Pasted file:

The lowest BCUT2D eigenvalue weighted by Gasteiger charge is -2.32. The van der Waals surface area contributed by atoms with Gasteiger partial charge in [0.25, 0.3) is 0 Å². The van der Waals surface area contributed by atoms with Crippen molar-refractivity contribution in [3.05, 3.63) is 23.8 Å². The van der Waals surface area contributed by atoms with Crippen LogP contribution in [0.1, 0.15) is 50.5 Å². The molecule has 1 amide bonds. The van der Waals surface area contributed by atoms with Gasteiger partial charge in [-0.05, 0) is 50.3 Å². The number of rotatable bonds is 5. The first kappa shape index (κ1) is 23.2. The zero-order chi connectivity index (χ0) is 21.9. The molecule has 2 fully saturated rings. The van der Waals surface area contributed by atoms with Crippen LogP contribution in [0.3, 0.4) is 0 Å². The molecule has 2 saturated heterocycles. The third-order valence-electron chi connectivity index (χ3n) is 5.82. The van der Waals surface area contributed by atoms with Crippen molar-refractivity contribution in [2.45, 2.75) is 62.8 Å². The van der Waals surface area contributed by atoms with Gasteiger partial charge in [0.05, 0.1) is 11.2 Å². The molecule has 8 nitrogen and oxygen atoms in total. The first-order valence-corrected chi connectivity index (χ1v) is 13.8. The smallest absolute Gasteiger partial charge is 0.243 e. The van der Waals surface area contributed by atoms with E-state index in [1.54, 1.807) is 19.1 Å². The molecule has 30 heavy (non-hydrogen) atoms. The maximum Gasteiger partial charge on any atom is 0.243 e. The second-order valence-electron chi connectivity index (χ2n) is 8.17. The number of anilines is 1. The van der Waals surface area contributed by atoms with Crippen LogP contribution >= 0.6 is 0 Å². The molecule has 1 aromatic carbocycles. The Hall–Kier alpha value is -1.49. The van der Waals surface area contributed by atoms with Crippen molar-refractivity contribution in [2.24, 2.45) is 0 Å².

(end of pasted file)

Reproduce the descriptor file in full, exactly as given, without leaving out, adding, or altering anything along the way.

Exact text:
The lowest BCUT2D eigenvalue weighted by Gasteiger charge is -2.32. The van der Waals surface area contributed by atoms with Gasteiger partial charge in [0.25, 0.3) is 0 Å². The van der Waals surface area contributed by atoms with Crippen molar-refractivity contribution in [3.05, 3.63) is 23.8 Å². The van der Waals surface area contributed by atoms with Crippen LogP contribution in [0.1, 0.15) is 50.5 Å². The molecule has 1 amide bonds. The van der Waals surface area contributed by atoms with Gasteiger partial charge in [-0.05, 0) is 50.3 Å². The number of rotatable bonds is 5. The first kappa shape index (κ1) is 23.2. The zero-order chi connectivity index (χ0) is 21.9. The molecule has 2 fully saturated rings. The van der Waals surface area contributed by atoms with Crippen LogP contribution in [0.3, 0.4) is 0 Å². The molecule has 2 saturated heterocycles. The third-order valence-electron chi connectivity index (χ3n) is 5.82. The van der Waals surface area contributed by atoms with Crippen molar-refractivity contribution in [2.45, 2.75) is 62.8 Å². The van der Waals surface area contributed by atoms with Gasteiger partial charge in [0.05, 0.1) is 11.2 Å². The molecule has 8 nitrogen and oxygen atoms in total. The first-order valence-corrected chi connectivity index (χ1v) is 13.8. The smallest absolute Gasteiger partial charge is 0.243 e. The van der Waals surface area contributed by atoms with E-state index in [1.54, 1.807) is 19.1 Å². The molecule has 30 heavy (non-hydrogen) atoms. The maximum Gasteiger partial charge on any atom is 0.243 e. The second-order valence-electron chi connectivity index (χ2n) is 8.17. The number of anilines is 1. The van der Waals surface area contributed by atoms with Crippen LogP contribution >= 0.6 is 0 Å². The molecule has 1 aromatic carbocycles. The Hall–Kier alpha value is -1.49. The van der Waals surface area contributed by atoms with Crippen molar-refractivity contribution in [2.24, 2.45) is 0 Å².